Eleuthero (Eleutherococcus senticosus) is a plant that is used as a medicine. It is said to have many health benefits. Even though it is sometimes called “Siberian ginseng,” eleuthero is not related to “true” ginseng like Korean or Asian ginseng or American ginseng. Eleuthero is sometimes used in skin care products and can also be taken as a supplement. 1
What’s the point of Eleuthero?
Eleuthero is thought to be an adaptogen, which is a type of herb that helps the body deal with stress better. Some say that eleuthero can also help with the following health problems:
Syndrome of constant tiredness
Blood pressure that’s too
Eleuthero is also sometimes used to improve athletic performance, boost the immune system, and make chemotherapy side effects less painful.
Few studies have been done on how Siberian ginseng affects health so far.
Some studies, though, show that eleuthero may be useful in treating certain conditions, such as:
The National Institutes of Health say that when Eleuthero is taken with the herb Andrographis, it may help relieve cold symptoms (NIH). A 2004 study of 130 children, which was published in the journal Phytotherapy Research, found that a herbal formula with eleuthero and Andrographis helped shorten the length and severity of a cold when it was given early on.
According to a 2009 review of research published in Current Clinical Pharmacology, eleuthero may help people with mild stress-related fatigue think more clearly and do their jobs better.
A study from Psychological Medicine in 2004 also found that eleuthero might help people with “moderate fatigue.” But the study also showed that eleuthero didn’t help people who were very tired. 96 people with fatigue took either eleuthero or a fake medicine for two months as part of the study.
In a 2009 study published in The Korean Journal of Physiology and Pharmacology, researchers gave 57 people with knee osteoarthritis either a placebo or a herbal formula with eleuthero, Panax ginseng, and Chinese foxglove to take every day for six weeks.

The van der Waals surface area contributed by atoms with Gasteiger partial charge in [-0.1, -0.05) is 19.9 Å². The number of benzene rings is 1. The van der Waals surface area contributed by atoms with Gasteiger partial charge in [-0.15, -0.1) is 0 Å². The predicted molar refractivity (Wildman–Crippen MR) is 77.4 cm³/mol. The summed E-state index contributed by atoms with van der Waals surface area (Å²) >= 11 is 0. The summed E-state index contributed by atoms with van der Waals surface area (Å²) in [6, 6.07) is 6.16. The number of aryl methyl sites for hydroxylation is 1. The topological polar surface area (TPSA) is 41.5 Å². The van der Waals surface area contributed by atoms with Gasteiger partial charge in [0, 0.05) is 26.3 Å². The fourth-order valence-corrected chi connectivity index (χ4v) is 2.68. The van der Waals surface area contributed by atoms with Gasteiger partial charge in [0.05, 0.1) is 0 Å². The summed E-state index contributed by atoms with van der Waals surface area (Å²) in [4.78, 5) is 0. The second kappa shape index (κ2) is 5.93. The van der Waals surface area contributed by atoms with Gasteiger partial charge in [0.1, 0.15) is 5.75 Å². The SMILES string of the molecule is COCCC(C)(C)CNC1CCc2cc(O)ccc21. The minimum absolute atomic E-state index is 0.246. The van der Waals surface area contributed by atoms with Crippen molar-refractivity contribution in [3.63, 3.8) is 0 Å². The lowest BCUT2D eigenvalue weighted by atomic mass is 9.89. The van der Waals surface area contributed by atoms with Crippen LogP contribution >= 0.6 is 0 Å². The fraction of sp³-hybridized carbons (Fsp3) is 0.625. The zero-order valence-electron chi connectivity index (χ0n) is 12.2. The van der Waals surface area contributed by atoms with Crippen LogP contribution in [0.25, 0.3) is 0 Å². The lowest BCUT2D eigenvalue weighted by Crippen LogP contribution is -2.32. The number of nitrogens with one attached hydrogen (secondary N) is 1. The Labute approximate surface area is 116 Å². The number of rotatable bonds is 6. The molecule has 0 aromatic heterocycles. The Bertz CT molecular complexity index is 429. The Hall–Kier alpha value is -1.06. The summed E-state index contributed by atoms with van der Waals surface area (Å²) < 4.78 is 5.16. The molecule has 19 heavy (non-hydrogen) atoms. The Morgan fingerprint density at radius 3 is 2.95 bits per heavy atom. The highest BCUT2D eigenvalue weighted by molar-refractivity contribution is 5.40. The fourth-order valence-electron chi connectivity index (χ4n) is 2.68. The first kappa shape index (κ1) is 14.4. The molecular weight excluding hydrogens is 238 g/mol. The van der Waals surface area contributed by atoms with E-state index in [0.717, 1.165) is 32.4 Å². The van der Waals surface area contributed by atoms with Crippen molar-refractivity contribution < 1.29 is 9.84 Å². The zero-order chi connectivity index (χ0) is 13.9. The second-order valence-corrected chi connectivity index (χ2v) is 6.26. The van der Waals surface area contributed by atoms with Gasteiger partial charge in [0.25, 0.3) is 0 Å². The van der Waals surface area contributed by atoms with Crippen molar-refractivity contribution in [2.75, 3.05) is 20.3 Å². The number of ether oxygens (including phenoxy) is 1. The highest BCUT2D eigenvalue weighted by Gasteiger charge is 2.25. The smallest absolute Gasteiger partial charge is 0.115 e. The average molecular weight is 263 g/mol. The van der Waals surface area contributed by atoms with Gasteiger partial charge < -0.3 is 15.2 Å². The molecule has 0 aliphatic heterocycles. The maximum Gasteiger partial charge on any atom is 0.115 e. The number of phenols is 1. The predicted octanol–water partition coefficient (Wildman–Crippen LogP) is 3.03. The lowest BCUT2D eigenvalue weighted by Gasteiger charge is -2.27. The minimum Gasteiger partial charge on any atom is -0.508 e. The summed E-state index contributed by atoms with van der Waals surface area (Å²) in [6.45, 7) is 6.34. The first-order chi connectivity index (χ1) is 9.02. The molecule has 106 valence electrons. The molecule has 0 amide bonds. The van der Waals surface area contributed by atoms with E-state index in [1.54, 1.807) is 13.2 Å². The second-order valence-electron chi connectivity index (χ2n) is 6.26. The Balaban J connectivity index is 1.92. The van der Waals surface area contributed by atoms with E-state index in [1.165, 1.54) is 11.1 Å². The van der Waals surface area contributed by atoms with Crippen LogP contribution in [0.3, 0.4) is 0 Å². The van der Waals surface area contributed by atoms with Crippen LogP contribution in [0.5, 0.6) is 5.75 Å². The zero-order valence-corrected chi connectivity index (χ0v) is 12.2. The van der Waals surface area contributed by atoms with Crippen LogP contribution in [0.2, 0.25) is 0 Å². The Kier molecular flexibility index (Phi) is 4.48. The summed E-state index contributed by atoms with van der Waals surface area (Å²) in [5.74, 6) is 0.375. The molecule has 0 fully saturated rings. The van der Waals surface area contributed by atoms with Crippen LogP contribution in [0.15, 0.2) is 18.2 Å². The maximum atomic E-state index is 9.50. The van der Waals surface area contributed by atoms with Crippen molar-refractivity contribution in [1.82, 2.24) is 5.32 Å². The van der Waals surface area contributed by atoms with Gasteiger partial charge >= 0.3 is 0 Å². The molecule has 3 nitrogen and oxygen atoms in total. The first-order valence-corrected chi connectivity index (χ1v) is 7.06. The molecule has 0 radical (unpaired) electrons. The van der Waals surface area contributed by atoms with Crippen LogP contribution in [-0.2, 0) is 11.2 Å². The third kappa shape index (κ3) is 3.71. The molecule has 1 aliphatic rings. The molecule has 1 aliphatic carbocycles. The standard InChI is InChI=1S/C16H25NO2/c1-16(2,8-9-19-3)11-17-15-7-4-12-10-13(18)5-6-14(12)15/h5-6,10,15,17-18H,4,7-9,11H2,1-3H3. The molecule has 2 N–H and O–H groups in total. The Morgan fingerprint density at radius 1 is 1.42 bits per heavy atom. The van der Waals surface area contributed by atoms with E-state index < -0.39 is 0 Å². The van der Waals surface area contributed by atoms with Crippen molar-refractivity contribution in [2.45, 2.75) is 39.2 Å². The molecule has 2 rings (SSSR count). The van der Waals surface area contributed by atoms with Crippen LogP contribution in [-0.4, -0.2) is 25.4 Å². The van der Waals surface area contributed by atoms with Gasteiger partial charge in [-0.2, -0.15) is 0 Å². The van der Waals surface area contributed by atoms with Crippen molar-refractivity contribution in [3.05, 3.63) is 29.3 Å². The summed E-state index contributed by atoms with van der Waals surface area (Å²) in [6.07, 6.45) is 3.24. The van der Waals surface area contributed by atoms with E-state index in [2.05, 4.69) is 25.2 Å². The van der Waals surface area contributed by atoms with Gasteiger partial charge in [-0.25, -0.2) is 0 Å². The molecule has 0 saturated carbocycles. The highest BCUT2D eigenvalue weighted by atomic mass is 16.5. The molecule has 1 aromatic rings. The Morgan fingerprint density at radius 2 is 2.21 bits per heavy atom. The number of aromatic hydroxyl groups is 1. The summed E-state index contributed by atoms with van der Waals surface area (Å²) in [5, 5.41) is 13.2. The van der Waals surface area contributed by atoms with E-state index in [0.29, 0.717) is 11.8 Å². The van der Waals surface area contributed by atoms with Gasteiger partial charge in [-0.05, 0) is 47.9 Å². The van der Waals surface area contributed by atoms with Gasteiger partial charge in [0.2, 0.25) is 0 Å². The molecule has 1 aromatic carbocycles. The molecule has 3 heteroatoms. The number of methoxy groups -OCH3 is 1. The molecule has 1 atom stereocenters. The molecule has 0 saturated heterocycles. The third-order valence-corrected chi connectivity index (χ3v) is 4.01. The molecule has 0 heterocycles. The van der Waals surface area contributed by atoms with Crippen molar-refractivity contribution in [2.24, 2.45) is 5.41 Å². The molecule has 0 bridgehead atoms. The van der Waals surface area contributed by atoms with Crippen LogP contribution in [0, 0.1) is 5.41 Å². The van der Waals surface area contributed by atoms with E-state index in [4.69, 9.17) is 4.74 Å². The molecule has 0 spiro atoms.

At the end of the study, those who got the herbal formula had less pain and could move around better (compared to those who had taken the placebo). But it’s not known if eleuthero can help with osteoarthritis on its own.
A lot of cholesterol
A small study published in Biochemical and Biophysical Research Communications in 2008 suggests that eleuthero may help lower high cholesterol. For the study, 40 women who had gone through menopause were given either calcium alone or calcium plus eleuthero for six months.
When people were given calcium and eleuthero, study results showed that their LDL cholesterol and certain signs of oxidative stress went down significantly (a destructive biological process linked to many major health problems, including heart disease and cancer).
Possible Side Effects
Even though short-term use of eleuthero is likely safe, it can cause a number of side effects, such as insomnia, headaches, nervousness, stomach upset, and diarrhoea.
Siberian ginseng should also be used with care if you have high blood pressure, a heart condition, diabetes, a condition that is affected by hormones (like breast cancer or uterine fibroids), or a mental illness (such as mania or schizophrenia).
In these situations, the NIH says to avoid using eleuthero or to only use it under the supervision of a health care provider.
Not all supplements are tested to make sure they are safe, and since most of them are not regulated, the ingredients in some products may be different from what is written on the label.
Also, keep in mind that it hasn’t been proven that supplements are safe for pregnant women, nursing mothers, children, people with medical conditions, or people who take medications.
Capsules of eleuthero
Verywell by Anastasia Tretiak: How to Take It and How to Make It
There isn’t enough scientific evidence to say how much eleuthero is safe to take. In studies on the herb’s effects on colds, 400 mg of a combination treatment (Siberian ginseng plus a specific andrographis extract) was taken three times a day. This treatment was standardised to contain 4-5.6 mg of andrographolide.
The right dose for you may depend on your age, gender, and medical history, among other things. Talk to your doctor or nurse for advice that is specific to you.
Where to Look
The NIH says that eleuthero products often have “adulterants,” which are other ingredients that don’t help the product work. The NIH says that silk vine is often used to fake eleuthero.
Carefully read product labels or ask your health care provider to recommend an eleuthero product so you don’t get anything else.
It’s also important not to mix up eleuthero with other types of ginseng that are often used in herbal medicine, like Panax ginseng and American ginseng.
If you’re thinking about taking Siberian ginseng to treat a long-term illness, make sure to talk to your doctor before you start taking the supplement. Self-treating an illness and avoiding or putting off standard care could lead to serious problems.